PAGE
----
TAILIEUCHUNG - Gale Encyclopedia Of American Law 3Rd Edition Volume 9 P21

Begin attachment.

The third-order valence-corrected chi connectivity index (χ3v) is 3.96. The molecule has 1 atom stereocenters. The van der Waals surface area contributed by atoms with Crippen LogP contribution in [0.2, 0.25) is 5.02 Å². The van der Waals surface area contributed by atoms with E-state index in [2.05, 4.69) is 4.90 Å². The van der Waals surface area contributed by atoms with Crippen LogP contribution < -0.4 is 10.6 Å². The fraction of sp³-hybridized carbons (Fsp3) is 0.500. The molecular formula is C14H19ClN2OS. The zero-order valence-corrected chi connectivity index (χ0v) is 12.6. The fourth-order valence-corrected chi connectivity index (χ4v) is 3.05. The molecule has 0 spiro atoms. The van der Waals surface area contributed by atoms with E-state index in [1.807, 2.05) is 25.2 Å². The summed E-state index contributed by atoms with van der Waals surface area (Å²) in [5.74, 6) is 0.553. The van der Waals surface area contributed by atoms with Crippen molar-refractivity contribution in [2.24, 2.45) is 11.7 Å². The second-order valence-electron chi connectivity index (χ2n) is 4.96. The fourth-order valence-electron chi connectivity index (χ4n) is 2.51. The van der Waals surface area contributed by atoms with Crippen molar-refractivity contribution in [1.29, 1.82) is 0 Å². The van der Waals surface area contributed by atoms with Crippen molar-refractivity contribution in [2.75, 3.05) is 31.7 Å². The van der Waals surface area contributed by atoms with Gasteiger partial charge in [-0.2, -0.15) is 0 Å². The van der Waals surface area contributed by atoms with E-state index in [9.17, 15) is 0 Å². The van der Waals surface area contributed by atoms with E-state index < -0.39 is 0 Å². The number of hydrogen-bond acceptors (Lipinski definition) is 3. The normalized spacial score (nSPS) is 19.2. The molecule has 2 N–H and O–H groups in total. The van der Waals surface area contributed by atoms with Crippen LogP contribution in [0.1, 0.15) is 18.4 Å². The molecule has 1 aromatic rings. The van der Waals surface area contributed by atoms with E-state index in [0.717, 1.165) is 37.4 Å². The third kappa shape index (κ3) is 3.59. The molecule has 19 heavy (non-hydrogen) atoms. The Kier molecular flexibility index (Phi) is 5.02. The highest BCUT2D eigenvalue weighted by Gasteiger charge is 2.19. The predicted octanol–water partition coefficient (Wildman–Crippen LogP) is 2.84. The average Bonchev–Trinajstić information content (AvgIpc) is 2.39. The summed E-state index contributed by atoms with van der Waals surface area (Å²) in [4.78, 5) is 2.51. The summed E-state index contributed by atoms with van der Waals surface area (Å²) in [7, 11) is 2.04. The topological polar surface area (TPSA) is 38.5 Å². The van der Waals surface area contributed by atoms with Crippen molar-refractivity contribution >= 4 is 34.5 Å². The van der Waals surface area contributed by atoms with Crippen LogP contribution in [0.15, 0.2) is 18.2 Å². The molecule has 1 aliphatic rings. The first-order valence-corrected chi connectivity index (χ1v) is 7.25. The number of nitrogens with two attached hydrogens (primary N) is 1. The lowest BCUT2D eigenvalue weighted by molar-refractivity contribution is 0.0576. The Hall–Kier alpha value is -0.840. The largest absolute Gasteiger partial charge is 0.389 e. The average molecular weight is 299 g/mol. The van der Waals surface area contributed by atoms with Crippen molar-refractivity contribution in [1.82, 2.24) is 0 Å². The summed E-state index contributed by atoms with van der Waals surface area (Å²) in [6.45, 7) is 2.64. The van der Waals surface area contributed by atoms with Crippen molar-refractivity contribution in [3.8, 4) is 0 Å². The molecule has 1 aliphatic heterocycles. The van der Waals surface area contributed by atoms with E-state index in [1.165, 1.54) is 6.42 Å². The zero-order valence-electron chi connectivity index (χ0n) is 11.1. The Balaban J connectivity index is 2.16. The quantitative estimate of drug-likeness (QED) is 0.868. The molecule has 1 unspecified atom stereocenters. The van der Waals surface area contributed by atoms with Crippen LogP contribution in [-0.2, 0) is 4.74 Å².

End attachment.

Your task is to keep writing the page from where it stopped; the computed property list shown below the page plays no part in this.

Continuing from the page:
Gale Encyclopedia of American Law Volume 9 P21 fully illuminates today's leading cases, major statutes, legal terms and concepts, notable persons involved with the law, important documents and more. Legal issues are fully discussed in easy-to-understand language, including such high-profile topics as the Americans with Disabilities Act, capital punishment, domestic violence, gay and lesbian rights, physician-assisted suicide and thousands more. | 188 SHIELD LAWS SHIELD LAWS Shield laws are statutes affording a privilege to journalists not to disclose in legal proceedings confidential information or sources of information obtained in their professional capacities. They restrict or prohibit the use of certain evidence in sexual offense cases such as evidence regarding the lack of chastity of the victim. Journalist Shield Laws Journalist shield laws which afford news reporters the privilege to protect their sources are controversial because the privilege must be balanced against a variety of competing government interests such as the right of the government to apprehend criminals and to prevent the impairment of grand jury investigations. Still most states have enacted such laws based on the first amendment guarantee of FREEDOM of the press. There is no federal journalist shield law however because the . Supreme Court has refused to interpret the First Amendment as mandating a news reporter s privilege. There is a long history behind the current state statutes that provide a privilege for journalists to protect the sources of their information. Benjamin Franklin s older brother James was jailed for refusing to reveal the source of a story he published in his newspaper. The first reported case however was not until 1848 when a reporter was jailed for contempt of the Senate for refusing to disclose who had given him a copy of the secret proposed treaty to end the Mexican-American War Ex Parte Nugent 18 F. Cas. 471 Cir. Ct. . . Similar conflicts between a reporter s desire to keep sources confidential and the demands of the courts or legislatures for disclosure continued throughout the nineteenth century. During the early 1900s journalists repeatedly were brought to the witness stand to reveal their sources in the growing number of news stories about labor unrest and municipal corruption. These early conflicts led to the advancement of several legal theories that justified the reporter s refusal to .

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